Why Agile Holds the Key to Marketing Bravery

Written by James Cannings
September 24th 2018

3 Minute read

This article originally appeared on The Marketing Society website

You’d be hard pushed to find a marketing leader who doesn’t love the idea of agile.

Being nimble in execution, creative in problem-solving, and responsive to customers in the moment appeals to everyone. Consistency and stability is important,  but we all like to have licence to be brave, take risks, and deviate from the plan when the opportunity arises.

The problem is, ‘agile’ means different things to different people.

It’s a mindset: being ready to change the plan. It’s technical: the nuts and bolts of how products get built. And it’s tactical: dynamic, personalised social media marketing, or opportunistic ads like KFC’s FCK bucket.

More than that, it’s about culture.

It’s a totally different way of operating that needs buy-in throughout the business and a brave marketer prepared to drive change. Most leaders self-identify as brave, but survival gets in the way. CMOs have plenty on their plates meeting short-term targets.

Last week we co-hosted a breakfast with the Marketing Society to discuss how to bring agile culture into an organisation. Some key discussion points;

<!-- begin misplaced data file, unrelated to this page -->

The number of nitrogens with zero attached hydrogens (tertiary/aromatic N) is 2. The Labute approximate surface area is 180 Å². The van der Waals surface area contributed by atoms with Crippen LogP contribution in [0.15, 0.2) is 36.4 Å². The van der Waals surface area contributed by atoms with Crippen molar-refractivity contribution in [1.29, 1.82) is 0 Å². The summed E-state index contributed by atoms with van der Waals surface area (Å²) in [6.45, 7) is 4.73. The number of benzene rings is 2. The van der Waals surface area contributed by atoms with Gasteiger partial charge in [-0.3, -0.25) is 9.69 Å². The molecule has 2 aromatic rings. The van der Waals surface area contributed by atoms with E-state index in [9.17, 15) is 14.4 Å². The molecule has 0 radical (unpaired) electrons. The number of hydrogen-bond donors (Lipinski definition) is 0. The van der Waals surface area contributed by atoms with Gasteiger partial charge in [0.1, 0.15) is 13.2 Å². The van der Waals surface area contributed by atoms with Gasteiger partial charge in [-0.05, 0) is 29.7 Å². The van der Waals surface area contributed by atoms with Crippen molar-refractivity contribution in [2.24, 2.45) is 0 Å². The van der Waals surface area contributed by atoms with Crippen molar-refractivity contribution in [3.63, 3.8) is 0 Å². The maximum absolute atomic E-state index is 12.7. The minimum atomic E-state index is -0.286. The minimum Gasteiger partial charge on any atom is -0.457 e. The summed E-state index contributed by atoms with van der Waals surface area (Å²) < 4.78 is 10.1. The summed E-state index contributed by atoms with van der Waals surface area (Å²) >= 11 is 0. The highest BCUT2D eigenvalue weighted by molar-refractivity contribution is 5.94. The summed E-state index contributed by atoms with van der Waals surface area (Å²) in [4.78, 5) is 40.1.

• Agile is more than a technical process. It’s essential for effective digital transformation and requires cultural change.
  • It starts with customer-centricity, but in business strategy above marketing execution or brand positioning. As the voice of the customer and the soul of the business marketers are best-placed to deliver but typically not empowered to do so.
  • Marketing leaders should learn what microservices are vs legacy technology, and how to translate this into language & metrics the board can engage with.
  • Few organisations measure progress in agile transformation. Unlike most major programmes, few set KPIs across teams, align them with strategic objectives or measure against a business plan.
  • CEO engagement is a must: without it marketers have no mandate to take risks and experiment. Bottom-up buy-in is also key. Small-scale innovations spread enthusiasm and help the business case for a wider approach.
  • Holding company networks and consultancies are seldom effective agile partners. They’re incentivised to operate a black box model, tend not to communicate outside technology silos, and offer little access to tech talent. Successful agency leaders form collaborative teams with clients (an in-house or hybrid model) operate transparently and help clients in-house skills over time.

So in summary: organisations with an agile culture and focus on the customer are better equipped to ride the challenges ahead. Marketing becomes easier in an agile organisation but the culture change required to get there can be hard and requires brave leadership.

Getting it done is well beyond the scope of this short blog, so for further reading I’d recommend the Harvard Business Review’s lead ‘Agile At Scale’ feature from their May/ June issue, or our own blog, of course.

But before you do, start with a question; do you reap or do you sow? Do you want to be known for playing safe and making do, or be remembered for changing the business for the better? If it’s the latter, go agile, but this requires brave leadership to deliver.